1. 1

                                                                    I’m on Windows and routinely browse lobsters by looking at the ‘windows’ tag.

                                                                    That said, I really don’t understand the point of moving to Windows to then run WSL2. Using WSL2 is using a Linux VM, and for the most part, the issues there are not about Windows. If you want a Linux VM, you can run one on any platform…

                                                                    1. 4

                                                                      Well, it’s a damn convenient VM :). I’ve tried it as an experiment for a month or so – I’m now on an “extended trial” of sorts, I guess, for 6 months (backups over the network, all Linux-readable – if I ever want to go back I just have to install Linux again). I use it for two reasons:

                                                                      • It’s a good crutch – I’m sure everything I could do under Linux can be just as easily be done under Windows but 20 years of muscle memory don’t get erased overnight. It lets me do things I haven’t had time to figure out how to efficiently do under Windows in a manner that I’m familiar with. I could do all that with a VM, too, but it’s way better when it works out of the box and boots basically instantaneously.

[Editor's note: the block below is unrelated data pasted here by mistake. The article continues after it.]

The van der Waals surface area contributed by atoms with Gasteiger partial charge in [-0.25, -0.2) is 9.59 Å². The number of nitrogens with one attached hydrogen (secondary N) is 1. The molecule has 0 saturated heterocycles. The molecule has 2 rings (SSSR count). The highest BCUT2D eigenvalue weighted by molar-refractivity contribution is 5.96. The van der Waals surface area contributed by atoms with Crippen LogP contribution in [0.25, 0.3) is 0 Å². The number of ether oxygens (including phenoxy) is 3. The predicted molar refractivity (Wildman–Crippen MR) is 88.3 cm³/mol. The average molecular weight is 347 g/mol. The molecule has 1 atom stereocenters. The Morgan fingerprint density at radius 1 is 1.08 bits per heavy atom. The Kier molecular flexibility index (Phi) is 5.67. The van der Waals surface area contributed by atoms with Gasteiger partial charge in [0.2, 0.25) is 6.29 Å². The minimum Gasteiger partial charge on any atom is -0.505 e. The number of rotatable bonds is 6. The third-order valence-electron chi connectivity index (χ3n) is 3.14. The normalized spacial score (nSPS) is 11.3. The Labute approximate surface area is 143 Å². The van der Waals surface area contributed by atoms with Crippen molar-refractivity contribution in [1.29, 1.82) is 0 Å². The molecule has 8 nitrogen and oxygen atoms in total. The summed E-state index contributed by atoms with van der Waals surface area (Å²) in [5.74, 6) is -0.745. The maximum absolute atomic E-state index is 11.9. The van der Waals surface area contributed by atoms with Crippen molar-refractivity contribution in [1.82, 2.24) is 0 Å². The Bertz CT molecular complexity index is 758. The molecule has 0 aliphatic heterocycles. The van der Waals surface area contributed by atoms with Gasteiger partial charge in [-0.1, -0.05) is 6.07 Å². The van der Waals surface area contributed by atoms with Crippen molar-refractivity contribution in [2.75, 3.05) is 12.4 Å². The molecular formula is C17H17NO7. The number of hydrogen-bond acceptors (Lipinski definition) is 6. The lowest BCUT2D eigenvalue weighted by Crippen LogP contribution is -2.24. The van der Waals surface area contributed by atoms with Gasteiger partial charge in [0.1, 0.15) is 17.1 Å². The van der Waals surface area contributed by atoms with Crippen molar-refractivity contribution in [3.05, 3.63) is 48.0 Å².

• It gets me all the good parts of Linux – from mutt to a bunch of network/security tools and from ksh to my bag of scripts – without any of the bad parts. Of course, that can also be done with a VM – but like I said, this one works out of the box and boots instantaneously :).

                                                                      I don’t use it too much – in the last two weeks I don’t think it’s seen six hours of use. I fire it up to read some mailing lists (haven’t yet found anything that handles those as well as mutt – even Pegasus Mail isn’t as cool as I remember it…), and I fiddle with one project inside it, mostly because it’s all new to me, and I want to work on it in a familiar environment (learning two things at a time never goes well).